EL RENO, Okla. - The third same-sex marriage in Oklahoma happened Thursday night.
Like many weddings, family and friends gathered, flowers were in place, one groom even needed help with his tie.
But unlike other weddings in Oklahoma, this was a same-sex wedding.
After dating for nine years, Darren Black Bear & Jason Pickel Wedding were able to get married because Darren is part of the Arapaho Cheyenne tribe.
The ceremony was held in a sacred place on sovereign land on Fort Reno Post Chapel.
The couple made their way down the aisle to Darren's father, a minister who marched with Dr. Martin Luther King Jr. during the civil rights movement.
They exchanged vows, rings and then prayed for blessings from above.
While the couple was overjoyed, not everyone was celebrating.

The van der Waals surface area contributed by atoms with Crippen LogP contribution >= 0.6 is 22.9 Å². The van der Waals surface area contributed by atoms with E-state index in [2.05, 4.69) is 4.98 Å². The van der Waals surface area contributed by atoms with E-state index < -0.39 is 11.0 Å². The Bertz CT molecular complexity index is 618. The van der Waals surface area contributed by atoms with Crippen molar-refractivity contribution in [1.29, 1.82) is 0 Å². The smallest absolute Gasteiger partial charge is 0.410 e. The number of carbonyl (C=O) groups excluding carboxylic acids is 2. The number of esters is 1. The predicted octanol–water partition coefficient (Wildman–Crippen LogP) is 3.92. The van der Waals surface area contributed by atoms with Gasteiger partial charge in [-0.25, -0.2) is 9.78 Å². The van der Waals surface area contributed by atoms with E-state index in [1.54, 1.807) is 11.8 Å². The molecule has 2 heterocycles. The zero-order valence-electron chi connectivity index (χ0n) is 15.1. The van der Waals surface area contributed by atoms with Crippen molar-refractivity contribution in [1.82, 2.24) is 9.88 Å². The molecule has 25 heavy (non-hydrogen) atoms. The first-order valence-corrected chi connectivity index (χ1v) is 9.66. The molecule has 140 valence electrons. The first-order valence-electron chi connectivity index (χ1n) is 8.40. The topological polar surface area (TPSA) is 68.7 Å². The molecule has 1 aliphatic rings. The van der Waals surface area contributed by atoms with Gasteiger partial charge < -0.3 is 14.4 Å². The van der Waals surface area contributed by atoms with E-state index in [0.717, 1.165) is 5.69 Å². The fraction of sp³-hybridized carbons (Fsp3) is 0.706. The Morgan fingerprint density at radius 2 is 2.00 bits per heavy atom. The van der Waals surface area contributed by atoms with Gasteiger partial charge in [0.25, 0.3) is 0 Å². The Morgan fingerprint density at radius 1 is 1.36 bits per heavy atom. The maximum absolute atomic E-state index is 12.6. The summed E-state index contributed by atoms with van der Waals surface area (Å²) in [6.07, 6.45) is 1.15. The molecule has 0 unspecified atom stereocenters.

"I find it kind of sad that this tribe is not willing to recognize what 75 percent of the voters of Oklahoma declared years ago, that marriage is a union between one man and one woman," State Representative Sally Kern said, (R) District 84.
She said she believes this is another way to force the same-sex marriage agenda.
"Those of us who are Christians, who believe the Bible, are we going to have to give that up to satisfy the minority group that wants to redefine marriage," Kern said.
But Kern said she is not against love.
"They can love whomever they want, there's no laws right now that prevents two people of the same sex from living together," Kern said.
The couple addressed the opposition.
"We heard some of the negativity but we have had far more support from people than anything else," Pickel said.
He had advice for other couples who aren't part of the tribe.
"I think they could go to another state, get married and spend their tax dollars there since Oklahoma doesn't want same-sex marriage right now."
Darren said he believes the Sooner State will one day legalize marriages like his.
"You just have to keep dreaming and hope that day will come," he said.
After the ceremony, the couple held a reception and thanked all who supported them and anonymous venders who donated items.